NewDad’s debut album, “Madra review,” showcases raw songwriting with dreamy and edgy elements.

NewDad’s debut album, “Madra review,” showcases raw songwriting with dreamy and edgy elements.


Julia Dawson, a new and upcoming singer, appears to have reached a stage in her career where she writes songs without hesitation or concern, freely expressing her innermost thoughts to a larger audience.

The artwork for Madra

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The phrase “I regret being so vulnerable” in the song Where I Go truly reflects the heartfelt and introspective lyrics. The themes of shame, self-doubt, bullying, mental health struggles, self-harm, and overall dysfunction are woven into Dawson’s haunting vocals, adding a touch of sweetness to the pain expressed in lines like “You’re sweet, I’m sick / I hurt myself for kicks” from the song Angel and the brutally honest “I’m buried under blankets, descending into madness” from In My Head.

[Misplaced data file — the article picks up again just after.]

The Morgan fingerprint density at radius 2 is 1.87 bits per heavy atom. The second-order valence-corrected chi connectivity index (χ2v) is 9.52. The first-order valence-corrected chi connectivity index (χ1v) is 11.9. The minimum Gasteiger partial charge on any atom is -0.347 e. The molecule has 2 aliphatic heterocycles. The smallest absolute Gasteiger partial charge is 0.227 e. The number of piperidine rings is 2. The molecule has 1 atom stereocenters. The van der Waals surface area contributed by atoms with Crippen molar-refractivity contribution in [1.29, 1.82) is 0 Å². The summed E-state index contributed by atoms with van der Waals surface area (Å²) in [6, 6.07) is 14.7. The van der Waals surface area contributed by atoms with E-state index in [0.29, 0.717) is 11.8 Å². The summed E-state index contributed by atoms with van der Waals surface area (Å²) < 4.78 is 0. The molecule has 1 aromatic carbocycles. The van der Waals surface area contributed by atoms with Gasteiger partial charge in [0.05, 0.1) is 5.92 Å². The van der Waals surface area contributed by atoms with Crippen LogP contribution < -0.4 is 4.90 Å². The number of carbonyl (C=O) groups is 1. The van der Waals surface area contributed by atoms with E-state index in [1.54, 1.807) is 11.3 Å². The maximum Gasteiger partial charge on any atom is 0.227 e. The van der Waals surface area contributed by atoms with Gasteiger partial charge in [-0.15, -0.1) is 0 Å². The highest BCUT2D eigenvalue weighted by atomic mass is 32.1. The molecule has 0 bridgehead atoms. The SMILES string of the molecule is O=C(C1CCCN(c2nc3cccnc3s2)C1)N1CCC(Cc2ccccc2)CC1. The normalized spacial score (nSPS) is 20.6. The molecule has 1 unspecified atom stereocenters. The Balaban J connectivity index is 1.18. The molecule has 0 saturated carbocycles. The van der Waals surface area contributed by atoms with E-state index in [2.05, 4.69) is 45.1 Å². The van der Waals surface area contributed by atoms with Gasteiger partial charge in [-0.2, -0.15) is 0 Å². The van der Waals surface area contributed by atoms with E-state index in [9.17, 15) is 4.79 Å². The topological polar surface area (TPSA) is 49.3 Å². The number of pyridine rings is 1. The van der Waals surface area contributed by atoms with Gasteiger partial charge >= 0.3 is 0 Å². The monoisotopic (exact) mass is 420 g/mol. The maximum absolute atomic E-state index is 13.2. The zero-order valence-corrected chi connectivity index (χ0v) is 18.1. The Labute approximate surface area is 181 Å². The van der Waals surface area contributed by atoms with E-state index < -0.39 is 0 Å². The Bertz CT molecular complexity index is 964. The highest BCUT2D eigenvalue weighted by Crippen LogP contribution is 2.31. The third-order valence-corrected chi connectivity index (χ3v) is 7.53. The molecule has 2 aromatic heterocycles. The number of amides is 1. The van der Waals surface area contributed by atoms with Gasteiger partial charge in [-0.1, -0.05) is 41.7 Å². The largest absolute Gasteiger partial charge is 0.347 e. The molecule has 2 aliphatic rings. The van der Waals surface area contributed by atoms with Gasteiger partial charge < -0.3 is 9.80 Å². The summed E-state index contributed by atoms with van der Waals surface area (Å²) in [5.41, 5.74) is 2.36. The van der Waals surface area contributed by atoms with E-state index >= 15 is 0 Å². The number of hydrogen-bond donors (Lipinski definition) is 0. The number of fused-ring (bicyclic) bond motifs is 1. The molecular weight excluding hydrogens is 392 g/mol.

The first release from the four-piece band from Galway is not a challenging listen. The group’s layers of guitars and vocals incorporate the current interest in shoegaze while also drawing inspiration from the grungy pop of Pixies/Breeders and the melancholic basslines of Cure/New Order. Their youthful enthusiasm and polished production give a modern twist to sounds and styles from 30 years ago. NewDad is unafraid to crank up the guitar volume, but there is a growing pop sensibility in tracks like Angel or the dreamy and catchy choruses of In My Head, reminiscent of Lush. The song Sickly Sweet combines vintage Garbage vibes with lyrics about an addictive romance, resulting in a lively pop creation. Meanwhile, Dream of Me sets up camp on Wolf Alice’s front lawn. Nosebleed’s grandiose soundscapes help solidify their unique musical identity, but it is Dawson’s captivating and emotive vocals that truly stand out as an emerging talent.